How the Coronavirus Pandemic Is Impacting College Tennis

On this week's Beyond the Baseline podcast, St. Edwards University senior tennis player Chase Bartlett discusses his school's decision to cut the men's and women's tennis programs.
Publish date:

On the latest Beyond the Baseline podcast, host Jon Wertheim talks with St. Edwards University senior tennis player, Chase Bartlett about his school's decision to cut the men's and women's tennis programs as a result of the coronavirus pandemic. Bartlett explains how he and other students have been fighting back and pushing the school's administration to pursue other creative solutions instead of eliminating the team; how valuable his team and college tennis experience was to him; how the pandemic will impact college sports in general and more.

The following transcript has been edited for length and clarity.

Jon Wertheim: To what extent are you concerned about college tennis overall?

Chase Bartlett: In the beginning, I was extremely concerned about college tennis, because like a month ago, we started seeing these programs dropping pretty quickly. So we saw maybe six programs in one week get cut along with all of our programs, and so, you know, it was looking pretty grim. At this point actually, I'm starting to feel a little more confident. I'm starting to feel like maybe it was just our school because we've seen a lot of great examples across the country of schools that are finding creative ways to manage the problem, which our school clearly did not do. The Wake Forest athletic director has come out and said cutting these sports does not always lead to an increase in revenue. There's not always that direct relation because a lot of these sports are partial scholarships. So schools have done really, really creative things across the country. And I think it would be foolish for athletic programs to not mimic those ways and figure out ways. At the very least, just don't cut a program. You can you can look into reducing scholarships. You can look into reducing coaches’ salaries. But you can't just cut our program, because that was 55 years of legacy right there for a lot of our alumni.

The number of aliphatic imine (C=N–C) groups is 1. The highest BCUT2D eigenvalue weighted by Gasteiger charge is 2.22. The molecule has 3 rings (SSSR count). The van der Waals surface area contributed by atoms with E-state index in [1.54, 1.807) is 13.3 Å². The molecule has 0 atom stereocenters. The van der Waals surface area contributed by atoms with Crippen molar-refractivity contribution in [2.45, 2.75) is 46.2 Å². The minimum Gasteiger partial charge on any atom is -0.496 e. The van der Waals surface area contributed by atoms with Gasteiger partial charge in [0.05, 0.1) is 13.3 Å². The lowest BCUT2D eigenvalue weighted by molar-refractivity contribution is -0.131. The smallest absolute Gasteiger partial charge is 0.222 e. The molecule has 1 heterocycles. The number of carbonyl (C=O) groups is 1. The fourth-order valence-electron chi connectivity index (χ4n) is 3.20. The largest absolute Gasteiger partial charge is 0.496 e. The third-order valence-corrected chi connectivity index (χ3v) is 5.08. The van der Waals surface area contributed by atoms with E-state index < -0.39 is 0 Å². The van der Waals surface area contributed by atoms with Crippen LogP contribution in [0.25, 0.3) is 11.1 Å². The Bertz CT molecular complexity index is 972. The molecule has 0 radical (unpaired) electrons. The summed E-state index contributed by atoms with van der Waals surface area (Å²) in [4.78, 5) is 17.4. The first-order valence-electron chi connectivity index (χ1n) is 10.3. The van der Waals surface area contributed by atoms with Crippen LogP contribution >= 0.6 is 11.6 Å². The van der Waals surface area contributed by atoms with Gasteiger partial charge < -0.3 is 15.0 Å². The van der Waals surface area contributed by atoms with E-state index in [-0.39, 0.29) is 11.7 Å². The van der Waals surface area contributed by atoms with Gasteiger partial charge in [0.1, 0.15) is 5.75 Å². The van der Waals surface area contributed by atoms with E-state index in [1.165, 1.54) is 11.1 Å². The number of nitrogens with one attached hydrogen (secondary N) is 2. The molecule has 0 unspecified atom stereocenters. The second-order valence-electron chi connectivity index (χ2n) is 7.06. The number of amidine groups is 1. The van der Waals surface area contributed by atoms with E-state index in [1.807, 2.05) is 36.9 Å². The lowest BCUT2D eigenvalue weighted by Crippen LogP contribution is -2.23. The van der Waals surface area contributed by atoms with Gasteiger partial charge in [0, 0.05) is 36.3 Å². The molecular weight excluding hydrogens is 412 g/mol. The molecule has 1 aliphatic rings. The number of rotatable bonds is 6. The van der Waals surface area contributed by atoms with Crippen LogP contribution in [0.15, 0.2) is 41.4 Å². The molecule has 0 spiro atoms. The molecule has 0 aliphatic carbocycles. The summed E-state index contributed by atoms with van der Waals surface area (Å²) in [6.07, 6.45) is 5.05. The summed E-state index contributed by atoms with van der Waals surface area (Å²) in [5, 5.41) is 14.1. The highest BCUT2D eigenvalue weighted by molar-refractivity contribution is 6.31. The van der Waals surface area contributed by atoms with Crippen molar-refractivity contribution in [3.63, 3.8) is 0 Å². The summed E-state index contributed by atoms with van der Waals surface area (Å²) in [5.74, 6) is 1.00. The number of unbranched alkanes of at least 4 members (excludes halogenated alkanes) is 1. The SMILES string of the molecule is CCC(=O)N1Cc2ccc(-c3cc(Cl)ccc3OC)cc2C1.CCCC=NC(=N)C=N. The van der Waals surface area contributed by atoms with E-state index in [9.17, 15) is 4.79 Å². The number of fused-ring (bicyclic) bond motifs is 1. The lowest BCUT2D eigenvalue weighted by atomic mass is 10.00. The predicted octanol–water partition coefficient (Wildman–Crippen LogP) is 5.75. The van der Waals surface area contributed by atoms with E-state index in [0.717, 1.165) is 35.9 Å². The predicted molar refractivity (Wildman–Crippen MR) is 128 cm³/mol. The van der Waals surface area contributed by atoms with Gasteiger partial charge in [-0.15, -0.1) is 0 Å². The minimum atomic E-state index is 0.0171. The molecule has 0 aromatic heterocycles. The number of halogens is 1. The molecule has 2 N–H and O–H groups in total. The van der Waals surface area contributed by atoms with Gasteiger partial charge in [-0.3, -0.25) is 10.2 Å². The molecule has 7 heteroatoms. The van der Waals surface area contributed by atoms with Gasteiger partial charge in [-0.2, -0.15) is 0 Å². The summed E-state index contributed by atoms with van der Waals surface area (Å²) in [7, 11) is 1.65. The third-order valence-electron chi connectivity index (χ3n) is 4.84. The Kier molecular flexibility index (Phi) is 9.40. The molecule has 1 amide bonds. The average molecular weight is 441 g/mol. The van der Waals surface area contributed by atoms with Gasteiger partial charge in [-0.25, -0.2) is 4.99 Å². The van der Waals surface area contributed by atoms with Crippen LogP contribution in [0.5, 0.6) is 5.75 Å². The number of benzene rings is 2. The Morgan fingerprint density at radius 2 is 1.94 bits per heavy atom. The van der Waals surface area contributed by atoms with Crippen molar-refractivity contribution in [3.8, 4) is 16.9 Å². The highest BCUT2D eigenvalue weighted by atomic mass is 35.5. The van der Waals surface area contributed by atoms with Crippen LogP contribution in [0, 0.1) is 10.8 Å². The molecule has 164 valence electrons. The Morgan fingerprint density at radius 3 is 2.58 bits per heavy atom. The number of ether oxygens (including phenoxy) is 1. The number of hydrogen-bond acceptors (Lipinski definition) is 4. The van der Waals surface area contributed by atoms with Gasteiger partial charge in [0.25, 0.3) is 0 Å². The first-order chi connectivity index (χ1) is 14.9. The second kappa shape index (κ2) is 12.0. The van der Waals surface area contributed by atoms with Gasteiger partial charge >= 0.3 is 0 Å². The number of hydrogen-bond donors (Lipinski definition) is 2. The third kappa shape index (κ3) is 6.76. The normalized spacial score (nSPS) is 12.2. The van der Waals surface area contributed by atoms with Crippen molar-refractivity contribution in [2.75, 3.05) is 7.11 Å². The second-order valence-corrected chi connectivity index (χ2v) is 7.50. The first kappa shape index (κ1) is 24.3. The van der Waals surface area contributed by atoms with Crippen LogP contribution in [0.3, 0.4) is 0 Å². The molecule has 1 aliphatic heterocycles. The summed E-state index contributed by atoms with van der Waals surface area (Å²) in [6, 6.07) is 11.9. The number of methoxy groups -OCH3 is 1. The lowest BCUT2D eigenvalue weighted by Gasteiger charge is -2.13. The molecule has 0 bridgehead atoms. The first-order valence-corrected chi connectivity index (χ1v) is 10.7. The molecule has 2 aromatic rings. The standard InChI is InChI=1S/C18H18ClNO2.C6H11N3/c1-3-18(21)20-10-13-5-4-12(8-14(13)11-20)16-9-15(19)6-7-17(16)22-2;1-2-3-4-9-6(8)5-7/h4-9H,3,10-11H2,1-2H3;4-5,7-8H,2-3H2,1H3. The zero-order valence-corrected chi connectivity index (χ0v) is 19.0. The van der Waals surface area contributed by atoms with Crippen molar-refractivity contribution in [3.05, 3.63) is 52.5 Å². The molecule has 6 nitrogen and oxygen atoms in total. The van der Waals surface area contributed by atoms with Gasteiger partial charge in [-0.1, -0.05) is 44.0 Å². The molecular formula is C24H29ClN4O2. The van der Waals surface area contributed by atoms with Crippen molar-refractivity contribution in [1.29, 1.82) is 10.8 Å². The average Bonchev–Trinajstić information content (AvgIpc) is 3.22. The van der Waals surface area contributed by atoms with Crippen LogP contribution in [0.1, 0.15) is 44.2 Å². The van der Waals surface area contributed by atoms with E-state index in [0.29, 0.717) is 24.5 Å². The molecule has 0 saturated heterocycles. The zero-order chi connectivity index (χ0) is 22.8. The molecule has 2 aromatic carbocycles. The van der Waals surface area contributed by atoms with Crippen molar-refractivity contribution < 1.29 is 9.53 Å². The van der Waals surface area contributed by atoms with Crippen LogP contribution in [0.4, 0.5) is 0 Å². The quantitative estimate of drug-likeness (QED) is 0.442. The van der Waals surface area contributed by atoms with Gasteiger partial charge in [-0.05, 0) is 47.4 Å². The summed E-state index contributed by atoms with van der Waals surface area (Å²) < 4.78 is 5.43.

JW: Clearly you are impacted by this, but as you say, you're a senior, you graduated. What about your teammates who are freshmen and sophomores and committed to this program and now are suddenly being told essentially the factory's closing?

CB: So they're forced to make a pretty desperate choice. And that's between their dreams that they've been working on their whole life and their home because, we all love St. Edward's University. And so like I mentioned earlier, we had this one guy. He's a freshman. I've been playing tennis with him, actually, at Austin Tennis Academy since he was probably 10. And he's a great player and he was all-American this year. And for him, that's it. Like he's throwing away the rackets, giving up. So it's it's really sad. I just can't express how bad it is. Some people are transferring, others are just quitting.

JW: How have you done this as a team dissolving when you can't even see each other? Are you guys having team meetings over Zoom?

CB: So two days ago we had our final team meeting with coach and that was when he announced that even though we raised $600,000, that we were just going to kind of move on because some of these guys, even if there's not a lot of opportunities to transfer, it's really crucial that we give everybody enough time to find a place, even if they're not on scholarship, to still find a team and play. So, that's sort of why we called it two days ago.